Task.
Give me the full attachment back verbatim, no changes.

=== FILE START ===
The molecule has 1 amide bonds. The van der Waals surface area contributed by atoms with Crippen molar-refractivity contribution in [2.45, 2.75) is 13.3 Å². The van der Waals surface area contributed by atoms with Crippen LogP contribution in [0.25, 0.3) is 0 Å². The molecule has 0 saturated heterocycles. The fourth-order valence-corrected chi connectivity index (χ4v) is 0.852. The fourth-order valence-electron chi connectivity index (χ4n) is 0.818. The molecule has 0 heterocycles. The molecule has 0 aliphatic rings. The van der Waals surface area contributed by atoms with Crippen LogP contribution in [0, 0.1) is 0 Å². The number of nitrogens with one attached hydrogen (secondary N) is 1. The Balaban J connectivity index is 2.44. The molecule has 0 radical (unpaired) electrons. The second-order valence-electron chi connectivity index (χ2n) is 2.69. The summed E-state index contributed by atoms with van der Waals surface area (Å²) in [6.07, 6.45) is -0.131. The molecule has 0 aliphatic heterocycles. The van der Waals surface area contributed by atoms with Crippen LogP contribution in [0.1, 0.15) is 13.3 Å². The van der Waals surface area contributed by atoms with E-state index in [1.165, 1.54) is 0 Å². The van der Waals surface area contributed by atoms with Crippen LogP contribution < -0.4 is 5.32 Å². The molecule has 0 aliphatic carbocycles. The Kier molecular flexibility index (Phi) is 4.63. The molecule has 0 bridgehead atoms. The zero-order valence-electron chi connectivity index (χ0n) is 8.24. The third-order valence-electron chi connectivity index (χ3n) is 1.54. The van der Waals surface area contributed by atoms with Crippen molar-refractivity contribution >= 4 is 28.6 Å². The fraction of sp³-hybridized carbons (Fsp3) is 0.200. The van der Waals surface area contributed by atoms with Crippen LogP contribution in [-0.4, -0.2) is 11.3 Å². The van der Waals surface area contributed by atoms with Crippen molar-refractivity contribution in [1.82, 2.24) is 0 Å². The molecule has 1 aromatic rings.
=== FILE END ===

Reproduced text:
The molecule has 1 amide bonds. The van der Waals surface area contributed by atoms with Crippen molar-refractivity contribution in [2.45, 2.75) is 13.3 Å². The van der Waals surface area contributed by atoms with Crippen LogP contribution in [0.25, 0.3) is 0 Å². The molecule has 0 saturated heterocycles. The fourth-order valence-corrected chi connectivity index (χ4v) is 0.852. The fourth-order valence-electron chi connectivity index (χ4n) is 0.818. The molecule has 0 heterocycles. The molecule has 0 aliphatic rings. The van der Waals surface area contributed by atoms with Crippen LogP contribution in [0, 0.1) is 0 Å². The number of nitrogens with one attached hydrogen (secondary N) is 1. The Balaban J connectivity index is 2.44. The molecule has 0 radical (unpaired) electrons. The second-order valence-electron chi connectivity index (χ2n) is 2.69. The summed E-state index contributed by atoms with van der Waals surface area (Å²) in [6.07, 6.45) is -0.131. The molecule has 0 aliphatic heterocycles. The van der Waals surface area contributed by atoms with Crippen LogP contribution in [0.1, 0.15) is 13.3 Å². The van der Waals surface area contributed by atoms with E-state index in [1.165, 1.54) is 0 Å². The van der Waals surface area contributed by atoms with Crippen LogP contribution < -0.4 is 5.32 Å². The molecule has 0 aliphatic carbocycles. The Kier molecular flexibility index (Phi) is 4.63. The molecule has 0 bridgehead atoms. The zero-order valence-electron chi connectivity index (χ0n) is 8.24. The third-order valence-electron chi connectivity index (χ3n) is 1.54. The van der Waals surface area contributed by atoms with Crippen molar-refractivity contribution >= 4 is 28.6 Å². The fraction of sp³-hybridized carbons (Fsp3) is 0.200. The van der Waals surface area contributed by atoms with Crippen LogP contribution in [-0.4, -0.2) is 11.3 Å². The van der Waals surface area contributed by atoms with Crippen molar-refractivity contribution in [1.82, 2.24) is 0 Å². The molecule has 1 aromatic rings.